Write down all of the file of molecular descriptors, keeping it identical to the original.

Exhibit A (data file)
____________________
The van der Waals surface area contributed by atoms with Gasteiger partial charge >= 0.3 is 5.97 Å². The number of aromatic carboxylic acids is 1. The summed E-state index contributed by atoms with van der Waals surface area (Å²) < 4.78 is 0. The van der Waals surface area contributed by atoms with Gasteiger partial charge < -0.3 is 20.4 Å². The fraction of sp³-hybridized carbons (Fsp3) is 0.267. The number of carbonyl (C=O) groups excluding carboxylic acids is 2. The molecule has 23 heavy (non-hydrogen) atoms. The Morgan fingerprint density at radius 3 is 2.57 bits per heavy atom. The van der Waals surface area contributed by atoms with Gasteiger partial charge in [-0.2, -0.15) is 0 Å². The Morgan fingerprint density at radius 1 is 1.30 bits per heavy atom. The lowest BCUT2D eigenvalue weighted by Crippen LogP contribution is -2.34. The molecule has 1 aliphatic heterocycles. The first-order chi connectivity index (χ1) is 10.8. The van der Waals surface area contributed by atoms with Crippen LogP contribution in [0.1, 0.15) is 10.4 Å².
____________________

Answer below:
The van der Waals surface area contributed by atoms with Gasteiger partial charge >= 0.3 is 5.97 Å². The number of aromatic carboxylic acids is 1. The summed E-state index contributed by atoms with van der Waals surface area (Å²) < 4.78 is 0. The van der Waals surface area contributed by atoms with Gasteiger partial charge < -0.3 is 20.4 Å². The fraction of sp³-hybridized carbons (Fsp3) is 0.267. The number of carbonyl (C=O) groups excluding carboxylic acids is 2. The molecule has 23 heavy (non-hydrogen) atoms. The Morgan fingerprint density at radius 3 is 2.57 bits per heavy atom. The van der Waals surface area contributed by atoms with Gasteiger partial charge in [-0.2, -0.15) is 0 Å². The Morgan fingerprint density at radius 1 is 1.30 bits per heavy atom. The lowest BCUT2D eigenvalue weighted by Crippen LogP contribution is -2.34. The molecule has 1 aliphatic heterocycles. The first-order chi connectivity index (χ1) is 10.8. The van der Waals surface area contributed by atoms with Crippen LogP contribution in [0.1, 0.15) is 10.4 Å².